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Archive for the tag “fear”

Wallpaper: Week 19: Blogging for survival.

She is in the hardware store. A well known Australian warehouse chain. She is looking for something in the plumbing department. What she needs is not a regular item, so she approaches a young male retail assistant and asks him for just that, some assistance. He can’t help, so he wanders off to find someone who can.

All good so far.

While she waits, another customer starts searching around in the same area for a piece of plumbing equipment and can’t find what he is looking for either. By the time the shop assistant returns with the answer to her query, the other customer is standing idly next to her.

The shop assistant sees this and makes an instantaneous leap in cognition, leaving behind many decades of feminist toil, the evolution of humankind and whatever training in customer service he was subject to. In answer to her original query, the shop assistant now addresses the man standing beside her. Telling the hapless fellow that they don’t have the item she wanted and will have to order it in.

A couple of things happen.

The man gives the shop assistant a blank stare. The shop assistant returns it. Seconds pass. Then the man begins to tell the shop assistant about his own plumbing equipment problem.

She stands. Looking at both of them.

Angry. Disappointed. Humiliated.

Then she turns to the shop assistant and in a voice that could refreeze the glacial melt says, ‘Young man, don’t you realise that in this country, women have been allowed out in public with their own money for at least 100 years.’.

My mother is a feminist Trojan horse. To the unwary she looks like a little, not- so- young lady. She probably blends in with a certain shopping demographic that large retail chains think they understand, appearing as if she chanced upon the plumbing section of the store on the way to the nursery. Seeming like a lot of other mothers.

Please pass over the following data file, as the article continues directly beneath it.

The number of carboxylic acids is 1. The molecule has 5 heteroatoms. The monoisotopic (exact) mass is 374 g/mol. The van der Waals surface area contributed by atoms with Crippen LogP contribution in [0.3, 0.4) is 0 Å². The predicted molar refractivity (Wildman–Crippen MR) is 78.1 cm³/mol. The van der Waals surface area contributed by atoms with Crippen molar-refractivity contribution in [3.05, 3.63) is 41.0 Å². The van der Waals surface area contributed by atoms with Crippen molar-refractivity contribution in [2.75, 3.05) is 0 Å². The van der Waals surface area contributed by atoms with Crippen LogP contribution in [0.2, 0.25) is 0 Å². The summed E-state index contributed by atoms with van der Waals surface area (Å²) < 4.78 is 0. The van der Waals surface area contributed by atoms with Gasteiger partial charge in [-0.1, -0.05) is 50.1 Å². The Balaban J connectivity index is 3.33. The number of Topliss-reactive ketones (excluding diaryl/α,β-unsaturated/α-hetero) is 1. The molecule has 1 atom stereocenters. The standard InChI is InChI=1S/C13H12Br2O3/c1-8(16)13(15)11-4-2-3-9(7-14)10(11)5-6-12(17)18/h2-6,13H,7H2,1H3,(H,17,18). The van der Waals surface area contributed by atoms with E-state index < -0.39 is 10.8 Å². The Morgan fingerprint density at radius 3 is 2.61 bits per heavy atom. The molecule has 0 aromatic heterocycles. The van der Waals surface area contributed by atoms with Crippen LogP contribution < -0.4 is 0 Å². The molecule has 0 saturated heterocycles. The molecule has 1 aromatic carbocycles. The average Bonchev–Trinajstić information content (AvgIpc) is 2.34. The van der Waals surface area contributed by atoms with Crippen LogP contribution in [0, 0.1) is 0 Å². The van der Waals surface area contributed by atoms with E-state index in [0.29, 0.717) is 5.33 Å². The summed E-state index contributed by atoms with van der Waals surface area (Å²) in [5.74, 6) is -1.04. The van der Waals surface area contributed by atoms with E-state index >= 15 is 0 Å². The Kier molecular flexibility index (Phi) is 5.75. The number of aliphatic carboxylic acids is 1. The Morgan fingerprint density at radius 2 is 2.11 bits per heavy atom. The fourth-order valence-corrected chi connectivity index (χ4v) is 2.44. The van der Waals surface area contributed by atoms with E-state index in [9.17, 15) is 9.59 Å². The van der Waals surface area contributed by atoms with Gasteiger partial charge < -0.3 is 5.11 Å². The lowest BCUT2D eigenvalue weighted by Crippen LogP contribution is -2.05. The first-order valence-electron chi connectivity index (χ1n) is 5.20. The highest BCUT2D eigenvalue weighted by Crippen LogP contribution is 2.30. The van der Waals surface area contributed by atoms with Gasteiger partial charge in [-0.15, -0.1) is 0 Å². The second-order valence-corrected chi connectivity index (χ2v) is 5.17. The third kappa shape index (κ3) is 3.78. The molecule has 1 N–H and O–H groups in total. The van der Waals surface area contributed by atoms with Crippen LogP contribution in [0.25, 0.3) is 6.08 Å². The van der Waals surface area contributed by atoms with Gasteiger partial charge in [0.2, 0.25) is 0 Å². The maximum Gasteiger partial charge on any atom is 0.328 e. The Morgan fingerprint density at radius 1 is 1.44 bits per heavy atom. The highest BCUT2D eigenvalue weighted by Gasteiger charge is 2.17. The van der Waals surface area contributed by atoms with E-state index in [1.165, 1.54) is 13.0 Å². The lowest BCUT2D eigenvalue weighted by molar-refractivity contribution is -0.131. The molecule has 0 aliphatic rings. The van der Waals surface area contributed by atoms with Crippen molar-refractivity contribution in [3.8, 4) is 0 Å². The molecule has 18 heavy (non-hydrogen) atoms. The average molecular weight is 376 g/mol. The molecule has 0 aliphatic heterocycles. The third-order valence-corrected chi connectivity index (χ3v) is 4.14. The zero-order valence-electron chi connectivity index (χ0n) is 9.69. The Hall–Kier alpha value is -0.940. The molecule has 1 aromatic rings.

That’s the kind of thinking that spelt the fall of Troy.

Describing this encounter to me, weeks later, she was still incensed. I asked her what it was about the experience that still bought angry tears to her eyes. And it was not that she didn’t count as much as the man standing next to her, or that the shop assistant assumed he was her husband and therefore would be doing all the talking, or that they thought she wasn’t that smart, or that she couldn’t possibly be buying plumbing supplies. It was that her presence didn’t even register. It didn’t count AT ALL. She was invisible.

Recently my daughter told me about meeting an amazing woman who has been a high profile activist for many years. She spoke of how galling it now was to walk into a room to begin negotiations and not even be noticed or greeted. Barely listened to. Once she hit a certain age, she became wallpaper.

And so I’m tossing this around. Thinking it through. Some say it is pheromones. That once there is a whiff of those hormones on the turn some primal light goes out inside the brains of men. Maybe. Really?

And it’s not that I give serious thought to the monastic life to come, to no longer being considered attractive to others, to roaming the streets as a homeless cougar. No. Not really. What I really fear is no longer having a voice. Not being able to stand up for the things I believe in. Not counting.